Thursday, June 12, 2014

Disney Films: Dumbo- Ummm, what?

*Fair warning. If you like this movie, then I'm about to trample all over your childhood nostalgia like a mad elephant.*

Dumbo. Dumbo, Dumbo, Dumbo. What can I possibly say about this movie? I think the title pretty much says it all:


This movie is dumb. And I mean that in more ways than one. In the traditional sense, Dumbo is dumb because the title character never says so much as a word. He's silent. He's mute, voiceless, dumb.

This in itself is not necessarily a bad thing. I'm a huge fan of silent movies. I love Buster Keaton. I think if done right, it could be pulled off very well. Heck, Disney even made a semi-silent movie less than a decade ago via Pixar and it's one of the most artistically dramatic things I've ever seen.

But we'll talk about him later when he gets his own post.

But in this case, Dumbo's lack of speech is a hindrance. His face doesn't translate expression well and we're left struggling to figure out what he's feeling. Yeah, he's cute and all and that makes us sympathetic, but his lack of development doesn't leave us very empathetic, which I think is a more important attribute for a movie that's trying to touch hearts. If we can't identify with the character's emotions, we can't connect with them.

But my bigger problem is the fact that Dumbo is dumb in the more vulgar sense of the word. This movie makes no sense whatsoever. The plot line, the side characters, the conflict... it's completely illogical and just doesn't seem to fit together very well. At just a hair over an hour long, you'd think Disney's second shortest movie would be pretty simple. A cohesive plot that tells a memorable story. But it was not to be.

The movie starts out with storks delivering baby animals to mommy animals at the circus. Ok. Cute, I guess. One particular lady elephant, Mrs. Jumbo, is anxiously awaiting her own special delivery. (Odd that we're never shown a Mr. Jumbo, but that's just Disney sticking to their "Nuclear families don't create enough conflict" formula, I suppose.) Once the stork delivers the baby to her, the other elephant ladies are shocked to discover Jumbo Jr. has unusually large ears. One might even say freakishly large ears. (Which renders their shock somewhat odd. I thought freaks of nature were practically celebrities at the circus.) Mrs. Jumbo is understandably very protective of Jr., who has been rechristened Dumbo by the other ladies. And this is the last time this movie will ever make sense. The rest of the film basically makes me have this reaction:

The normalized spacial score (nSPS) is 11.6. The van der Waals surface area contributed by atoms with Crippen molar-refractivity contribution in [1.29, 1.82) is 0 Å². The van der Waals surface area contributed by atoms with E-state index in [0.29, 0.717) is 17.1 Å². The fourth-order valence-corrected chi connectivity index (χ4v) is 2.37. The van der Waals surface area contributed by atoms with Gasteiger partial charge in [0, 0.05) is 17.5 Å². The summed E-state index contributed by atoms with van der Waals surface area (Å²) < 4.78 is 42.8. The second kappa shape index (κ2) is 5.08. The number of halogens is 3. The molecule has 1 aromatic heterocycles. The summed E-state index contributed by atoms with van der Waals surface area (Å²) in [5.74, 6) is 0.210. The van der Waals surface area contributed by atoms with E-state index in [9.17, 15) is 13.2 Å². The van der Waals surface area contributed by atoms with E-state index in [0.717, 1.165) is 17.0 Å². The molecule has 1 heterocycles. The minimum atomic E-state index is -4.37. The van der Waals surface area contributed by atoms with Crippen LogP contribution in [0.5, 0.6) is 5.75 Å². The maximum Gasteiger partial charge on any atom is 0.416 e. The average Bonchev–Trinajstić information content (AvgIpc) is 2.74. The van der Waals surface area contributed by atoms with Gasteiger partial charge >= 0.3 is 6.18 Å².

When a boy at the circus begins taunting Dumbo for his ears and physically abusing him, Mrs. Jumbo picks the lad up and gives him a well-earned spanking with her trunk. A riot ensues, and Mrs. Jumbo is locked away in quarantine as a "mad elephant". Dumbo struggles with the loss of his mother, befriends a rodent named Timothy Q. Mouse (I guess Jiminy Cricket was busy elsewhere. It wouldn't have mattered. These two are virtually the same character.) and tries to prove himself in the circus during the elephant pyramid stunt. His ears get in the way, the stunt goes horribly wrong, and Dumbo is forced to become a clown. This is where they started to lose me. Elephant clowns...is that a thing now? Wouldn't the circus try to cut their losses and sell him to a petting zoo or something more practical like that? Meh. Anyway. Dumbo achieves some moderate success as a clown, but he's unhappy because every show ends with him falling into a giant cream pie, which I guess is humiliating if you're an elephant. The clowns seem to have no problem with their jobs, though, so it's not as though the circus clowns are the scum of the earth or anything.